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Jake72:
Anyone know anything about this?  It's taken from a Canadian gov't site. 

Theravax to develop a HIV vaccine to be tested in Canada

Dr Jean-Marie Dupuy, President and Chief Executive Officer of Viropro Inc., (Montreal) announced the creation of Theravax Inc., a division of Viropro, aimed at developing and manufacturing therapeutic vaccines for the treatment of patients suffering from cancer or from chronic infections with viruses such as HIV or hepatitis. The HIV vaccine will be the first product to be developed and marketed. Its development will be carried out with the assistance and involvement of world leaders in the field of HIV/AIDS. Clinical studies are scheduled to start in Canada in 2007. This HIV therapeutic vaccine is expected to be marketed in 2010. According to a previous phase 2 clinical study, the HIV therapeutic vaccine should allow a significant number of vaccinated AIDS patients to avoid or delay normally required treatment with an anti-HIV tri-therapy, thus avoiding the severe side-effects associated with such treatments. Using a similar vaccination process, therapeutic vaccines against hepatitis will also be developed. They will then be followed by therapeutic vaccines against various types of cancer. http://www.viropro.com

http://strategis.ic.gc.ca/epic/internet/inp-pp.nsf/en/ph01694e.html

The Viropro website says this:

'Theravax, a wholly-owned subsidiary of Viropro Inc., is working at developing and manufacturing autologous dendritic cell-based therapeutic vaccines for treatment of patients with chronic viral infections. The therapeutic vaccine that will be produced in manufacturing units will be made from patientsí blood cells loaded with disease-products obtained from the same patients.'

ScienceGuy25:
Hi Jake

Haven't heard about this one specifically but i've been getting involved with the dendrtiic cell vaccine therapies lately in my own research.  They are definitly "hot" right now in the field of immunology and hopefully they bring some exciting results.  They've been proving relatively effective in the field of prostate cancer.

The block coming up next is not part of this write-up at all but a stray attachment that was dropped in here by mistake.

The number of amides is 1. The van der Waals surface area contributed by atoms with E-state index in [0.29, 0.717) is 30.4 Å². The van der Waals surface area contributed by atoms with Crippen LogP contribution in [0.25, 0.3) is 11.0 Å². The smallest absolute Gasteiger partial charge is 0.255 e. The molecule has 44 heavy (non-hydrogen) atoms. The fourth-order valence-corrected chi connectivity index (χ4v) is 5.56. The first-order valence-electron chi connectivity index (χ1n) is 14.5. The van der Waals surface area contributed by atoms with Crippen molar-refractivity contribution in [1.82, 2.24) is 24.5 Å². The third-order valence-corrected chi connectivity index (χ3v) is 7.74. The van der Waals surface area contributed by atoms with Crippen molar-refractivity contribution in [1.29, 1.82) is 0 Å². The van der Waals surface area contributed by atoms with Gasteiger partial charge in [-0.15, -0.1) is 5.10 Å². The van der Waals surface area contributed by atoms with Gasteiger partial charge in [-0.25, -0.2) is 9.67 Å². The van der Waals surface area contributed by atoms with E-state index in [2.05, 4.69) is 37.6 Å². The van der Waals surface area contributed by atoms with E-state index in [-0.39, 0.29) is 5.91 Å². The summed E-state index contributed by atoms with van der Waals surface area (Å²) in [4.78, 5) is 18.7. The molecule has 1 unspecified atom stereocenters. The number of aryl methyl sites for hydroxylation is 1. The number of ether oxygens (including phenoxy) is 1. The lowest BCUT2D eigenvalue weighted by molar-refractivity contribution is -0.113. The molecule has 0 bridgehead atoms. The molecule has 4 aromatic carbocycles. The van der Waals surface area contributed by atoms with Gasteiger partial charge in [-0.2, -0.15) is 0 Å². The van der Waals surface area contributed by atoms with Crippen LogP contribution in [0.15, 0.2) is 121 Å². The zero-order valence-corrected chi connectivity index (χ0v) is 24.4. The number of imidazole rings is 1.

If you're interested, i'll give you the terribly oversimplified, quick version of dendritic cell vaccine therapy.  Dendritic cells are considered a professional antigen presenting cell, that is they take up bits and pieces of nasty things like viruses and present them to t-cells along with other signals which causes activation of the T-cell. ie) it goes out on a mission to kill any cells infected with this virus it has been presented with.  People have been doing all kinds of neat tricks with these cells since their discovery. You can take them out of a persons body, get them activated against a specific "antigen" then put them back in and hope they relay a message to T-cells to kill cells expressing that antigen.  As you can imagine it gets immensely more complicated than that....
I can probably find more info if you want some reading material.

Cheers

ScienceGuy

Jake72:
Thanks a lot, Science Guy, for that explanation.  I remember the hubbub about that French/Brazilian dendritic cell vaccine study a couple years ago.  The Viropro website leads me to believe that the Canadian research is somehow connected to the French research, if only because Viropro is telling investors that  this is the first proof of the effectiveness of a therapeutic HIV vaccine, using language almost identical to that used in the press releases about the French findings and referring to some prior phase II study about the technology. 

What struck me about all this is that the company seems so confident about getting the vaccine on the market in 2010.  Could one be approved so soon?

ScienceGuy25:

--- Quote from: Jake72 on August 21, 2006, 09:59:13 PM ---Thanks a lot, Science Guy, for that explanation.  I remember the hubbub about that French/Brazilian dendritic cell vaccine study a couple years ago.  The Viropro website leads me to believe that the Canadian research is somehow connected to the French research, if only because Viropro is telling investors that  this is the first proof of the effectiveness of a therapeutic HIV vaccine, using language almost identical to that used in the press releases about the French findings and referring to some prior phase II study about the technology. 

What struck me about all this is that the company seems so confident about getting the vaccine on the market in 2010.  Could one be approved so soon?

--- End quote ---

Hi Jake

The techniques and the "clinical grade" products to produce dendritic cell vaccines are already out there and they've proven quite safe in clinical trials.  So yes in theory a vaccine could definitly be approved by 2010.  The only thing I'm uncertain about is how they'll be targeting HIV infected cells.  I don't work specifically on HIV so I can't give you a great explanation (HIV worker could do better if/when he reads this) 

However as I understand it, one of the big problems with HIV is that latently infected cells dont' express many (any) antigens which the body's t-cells can recognize and destroy.  So I don't know exactly what antigen these people will be targeting with their dendritic cells - when i get a chance i'll try to learn a little bit more about it for you. 

Jake72:
Thanks again, Science Guy.  I'm not exactly as science-minded as I should be, so I appreciate your input.   It's a very interesting concept, and I'll definitely be watching it.   

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